In this visualization students can explore North American fossil fuel CO2 emissions at very fine space and time scales. The data is provided by the Vulcan emissions data project, a NASA/DOE funded effort under the North American Carbon Program (NACP).

This interactive displays how climate variables are changing over time (temperature, CO2, Arctic sea ice, solar flux, etc.) in graphical form. Students can examine data over the last 20 years or archived data.

This interactive visualization adapted from NASA and the U.S. Geological Survey illustrates the concept of albedo, which is the measure of how much solar radiation is reflected from Earth's surface.

This series of informative graphics provide a regional overview of US energy resources.

The video addresses impact of warming temperatures on major lakes of the world with specific focus on Lake Superior and Lake Tanganyika. It discusses the science of water stratification and its impact on lake ecosystems and on human populations whose livelihoods depend on the lakes.

This interactive map allows the user to explore projected alterations of land surfaces in coastal communities, based on different scenarios of sea level changes over time.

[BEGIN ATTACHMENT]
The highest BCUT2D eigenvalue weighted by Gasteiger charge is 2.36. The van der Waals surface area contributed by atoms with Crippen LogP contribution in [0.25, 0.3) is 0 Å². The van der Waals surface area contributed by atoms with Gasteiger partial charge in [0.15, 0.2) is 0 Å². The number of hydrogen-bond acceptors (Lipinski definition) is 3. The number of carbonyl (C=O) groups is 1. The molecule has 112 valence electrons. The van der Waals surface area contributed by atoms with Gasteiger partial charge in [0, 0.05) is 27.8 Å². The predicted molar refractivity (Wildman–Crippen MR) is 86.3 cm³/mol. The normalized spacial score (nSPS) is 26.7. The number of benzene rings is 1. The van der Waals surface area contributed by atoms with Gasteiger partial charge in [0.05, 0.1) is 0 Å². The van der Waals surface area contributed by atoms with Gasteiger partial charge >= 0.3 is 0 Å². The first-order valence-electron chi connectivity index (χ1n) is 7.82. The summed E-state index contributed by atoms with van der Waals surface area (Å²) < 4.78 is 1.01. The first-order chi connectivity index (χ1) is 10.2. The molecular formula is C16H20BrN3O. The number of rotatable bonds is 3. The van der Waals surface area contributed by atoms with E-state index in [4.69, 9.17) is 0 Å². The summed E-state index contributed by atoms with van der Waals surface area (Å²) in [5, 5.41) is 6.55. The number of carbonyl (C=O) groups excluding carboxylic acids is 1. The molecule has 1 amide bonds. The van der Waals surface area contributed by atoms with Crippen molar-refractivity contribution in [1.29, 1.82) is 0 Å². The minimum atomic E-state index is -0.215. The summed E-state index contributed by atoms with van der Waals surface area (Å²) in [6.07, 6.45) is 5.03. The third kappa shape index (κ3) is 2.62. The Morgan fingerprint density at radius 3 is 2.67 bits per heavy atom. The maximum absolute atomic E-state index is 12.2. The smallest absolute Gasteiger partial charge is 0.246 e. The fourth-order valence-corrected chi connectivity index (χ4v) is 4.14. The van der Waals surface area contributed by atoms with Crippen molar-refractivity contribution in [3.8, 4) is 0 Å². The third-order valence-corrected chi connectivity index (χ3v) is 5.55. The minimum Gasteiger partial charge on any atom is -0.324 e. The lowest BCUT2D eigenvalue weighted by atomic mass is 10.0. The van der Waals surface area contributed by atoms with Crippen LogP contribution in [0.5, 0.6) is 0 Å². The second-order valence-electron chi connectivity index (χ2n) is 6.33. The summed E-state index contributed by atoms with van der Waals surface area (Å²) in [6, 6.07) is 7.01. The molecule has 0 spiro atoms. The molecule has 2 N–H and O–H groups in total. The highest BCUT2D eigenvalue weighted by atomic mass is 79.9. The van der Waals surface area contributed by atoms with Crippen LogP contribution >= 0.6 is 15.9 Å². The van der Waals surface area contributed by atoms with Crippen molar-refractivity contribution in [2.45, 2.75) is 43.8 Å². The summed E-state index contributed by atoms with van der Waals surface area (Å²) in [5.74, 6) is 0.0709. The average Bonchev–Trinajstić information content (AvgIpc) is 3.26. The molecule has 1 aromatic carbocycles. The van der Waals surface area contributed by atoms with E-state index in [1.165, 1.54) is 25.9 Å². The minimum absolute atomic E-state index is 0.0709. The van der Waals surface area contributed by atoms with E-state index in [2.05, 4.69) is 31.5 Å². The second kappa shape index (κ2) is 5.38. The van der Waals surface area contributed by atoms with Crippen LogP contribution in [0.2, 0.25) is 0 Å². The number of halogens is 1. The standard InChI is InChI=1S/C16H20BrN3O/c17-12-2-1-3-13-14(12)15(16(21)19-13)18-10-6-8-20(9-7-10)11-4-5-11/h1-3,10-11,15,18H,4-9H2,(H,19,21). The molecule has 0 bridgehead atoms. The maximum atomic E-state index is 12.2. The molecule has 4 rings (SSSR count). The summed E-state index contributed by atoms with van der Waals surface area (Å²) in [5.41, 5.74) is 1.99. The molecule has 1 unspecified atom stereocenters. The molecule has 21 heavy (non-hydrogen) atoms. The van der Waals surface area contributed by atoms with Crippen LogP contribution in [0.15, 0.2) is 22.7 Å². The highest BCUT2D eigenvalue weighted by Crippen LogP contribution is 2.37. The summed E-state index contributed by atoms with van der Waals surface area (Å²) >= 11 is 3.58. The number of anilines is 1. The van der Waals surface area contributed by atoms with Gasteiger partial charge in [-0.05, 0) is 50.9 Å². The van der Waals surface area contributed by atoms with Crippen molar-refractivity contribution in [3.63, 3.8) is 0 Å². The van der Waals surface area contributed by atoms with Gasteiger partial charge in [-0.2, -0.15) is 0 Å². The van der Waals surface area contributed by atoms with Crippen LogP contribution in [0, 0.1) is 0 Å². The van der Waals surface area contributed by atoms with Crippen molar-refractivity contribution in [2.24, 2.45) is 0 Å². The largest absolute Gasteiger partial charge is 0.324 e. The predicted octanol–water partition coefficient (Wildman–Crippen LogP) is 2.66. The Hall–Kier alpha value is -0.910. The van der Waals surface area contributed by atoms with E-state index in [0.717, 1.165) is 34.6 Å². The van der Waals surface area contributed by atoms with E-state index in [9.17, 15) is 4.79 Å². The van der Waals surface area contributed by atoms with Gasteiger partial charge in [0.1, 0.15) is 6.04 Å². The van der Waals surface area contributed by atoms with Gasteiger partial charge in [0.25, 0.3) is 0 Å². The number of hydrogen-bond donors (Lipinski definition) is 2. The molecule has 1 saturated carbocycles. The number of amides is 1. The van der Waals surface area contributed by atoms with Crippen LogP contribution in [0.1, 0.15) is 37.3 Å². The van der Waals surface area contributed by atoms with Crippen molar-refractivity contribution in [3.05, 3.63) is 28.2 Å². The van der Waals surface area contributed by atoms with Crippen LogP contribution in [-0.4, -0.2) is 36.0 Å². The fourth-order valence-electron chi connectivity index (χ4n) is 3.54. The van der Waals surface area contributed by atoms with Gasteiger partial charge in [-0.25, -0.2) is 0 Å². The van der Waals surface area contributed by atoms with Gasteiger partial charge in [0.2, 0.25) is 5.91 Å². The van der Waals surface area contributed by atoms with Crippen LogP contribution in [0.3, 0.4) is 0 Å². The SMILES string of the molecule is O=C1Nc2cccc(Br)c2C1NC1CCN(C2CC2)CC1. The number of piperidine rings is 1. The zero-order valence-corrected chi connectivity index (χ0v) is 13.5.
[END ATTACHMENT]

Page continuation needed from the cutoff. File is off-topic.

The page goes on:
A sequence of five short animated videos that explain the properties of carbon in relationship to global warming, narrated by Robert Krulwich from NPR.

This teaching activity is an introduction to how ice cores from the cryosphere are used as indicators and record-keepers of climate change as well as how climate change will affect the cryosphere. Students learn through a guided web exercise how scientists analyze ice cores to learn about past climate conditions, how melting sea and land ice will contribute to sea level rise, and what areas of the world would be at risk if Antarctic and/or Greenland ice sheets were to melt away.

This visualization presents a collection of sea ice data taken over a period of 34 years. Selected data can be animated to show changes in sea ice extent over time. Data is added by the National Snow and Ice Data Center as it becomes available.

In this activity, students learn how carbon cycles through the Earth system by playing an online game.

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